I wasn't going to blog about Rush this week-- there are so many other things to talk about (not that talking about Rush isn't important too). But then I started getting all the emails and posts on social media: so many people have been getting in touch over the past several days, telling me how sad they are that this may well be the final time Rush tours. International fans are facing the prospect that Rush will never come to their country; US and Canadian fans are facing the prospect that this the end of an era. And maybe it is.
But then again, maybe it isn't. Let me first say I have no inside information. I've asked Alex about it, and he told me that this tour was unique because the band was focused on the "now" rather than making any future plans. It was almost liberating to do it that way-- taking it a day at a time, with nothing hanging over them, nothing to worry about, just getting out there and playing music for the fans. Simple, really. And yet, disconcerting for the rest of us. Fans want certainty, and I can understand that. They love this band, and not knowing what the next thing is can be terrifying. Is this the end of live tours? For more than forty years, fans (including me) have had the comfort of knowing that Rush was still out there performing. Millions of people saw them. Friendships were forged at Rush concerts, and numerous fans (and fans-to-be) gathered before, during, and after a concert just to share the experience and keep it alive a little longer.
For some of these fans, especially those whose love and loyalty spans forty years, this feels almost like a death in the family. No, I am not trying to be melodramatic-- people really bonded with this band, and felt like they had some personal connection to the guys. Of course, you can say that about any band, but somehow, based on what I saw over the decades, the connection to Rush was something special, something unique. It was often based on gratitude: appreciation for how Rush's songs had spoken to the fans in a personal way, how the music had changed their lives for the better, how the lyrics had eloquently expressed their own emotions. Fans understood that they probably would never hang out with Geddy, Alex or Neil; and yet, these guys still felt like trusted friends. They were not the typical rockers-- they cared about philanthropy, they cared about ethics, and they cared about their skills as musicians. They never had a big top forty hit, nor were they willing to compromise their art in order to have one, and yet they earned the respect of their peers in the music industry (including other musicians), as well as earning the respect of fans world-wide.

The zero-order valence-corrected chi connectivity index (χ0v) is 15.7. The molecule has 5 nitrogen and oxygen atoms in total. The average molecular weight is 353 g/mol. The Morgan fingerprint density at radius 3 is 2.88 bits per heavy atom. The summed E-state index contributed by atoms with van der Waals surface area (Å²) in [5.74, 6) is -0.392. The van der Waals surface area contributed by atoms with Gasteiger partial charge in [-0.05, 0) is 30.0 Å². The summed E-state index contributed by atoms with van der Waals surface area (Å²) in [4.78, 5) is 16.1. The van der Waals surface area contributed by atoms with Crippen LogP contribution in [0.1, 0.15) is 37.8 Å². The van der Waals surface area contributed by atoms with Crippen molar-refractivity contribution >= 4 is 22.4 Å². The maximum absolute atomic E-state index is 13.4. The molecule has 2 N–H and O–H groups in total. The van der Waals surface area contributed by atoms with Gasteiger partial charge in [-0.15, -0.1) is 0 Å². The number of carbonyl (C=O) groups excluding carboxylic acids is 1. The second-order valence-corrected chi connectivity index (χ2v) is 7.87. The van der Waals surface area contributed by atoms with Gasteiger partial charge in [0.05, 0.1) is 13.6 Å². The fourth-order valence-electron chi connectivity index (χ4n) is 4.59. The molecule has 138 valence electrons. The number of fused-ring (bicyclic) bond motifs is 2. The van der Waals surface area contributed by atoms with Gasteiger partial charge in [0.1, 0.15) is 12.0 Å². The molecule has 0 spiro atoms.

So, while I can't predict the future, I can say that I believe we will still see Rush performing again. I doubt there will be any prolonged tours, but perhaps small ones or perhaps what Geddy discussed when he suggested a series of performances in one city. But sooner or later, there will be opportunities to create new music or make some appearances. It won't be like it was over the past forty years; but that's not necessarily a bad thing. I know from first-hand experience that everything changes: in my own life, I had to leave radio and reinvent myself as a college professor. The guys in Rush are now in their early 60s, and they too will be making some changes. I keep thinking about the lyrics to a song that is not by Rush-- a top-40 hit from 1998 by Semisonic called "Closing Time," which contains a line that has always seemed very astute: "Every new beginning comes from some other beginning's end." And so we find ourselves at the end of one cycle. But rather than mourning what we lost, I suggest that we look forward to what is yet to be. Only Geddy, Alex, and Neil know what that will look like. I trust them to do the right thing, for themselves, their families, and the fans.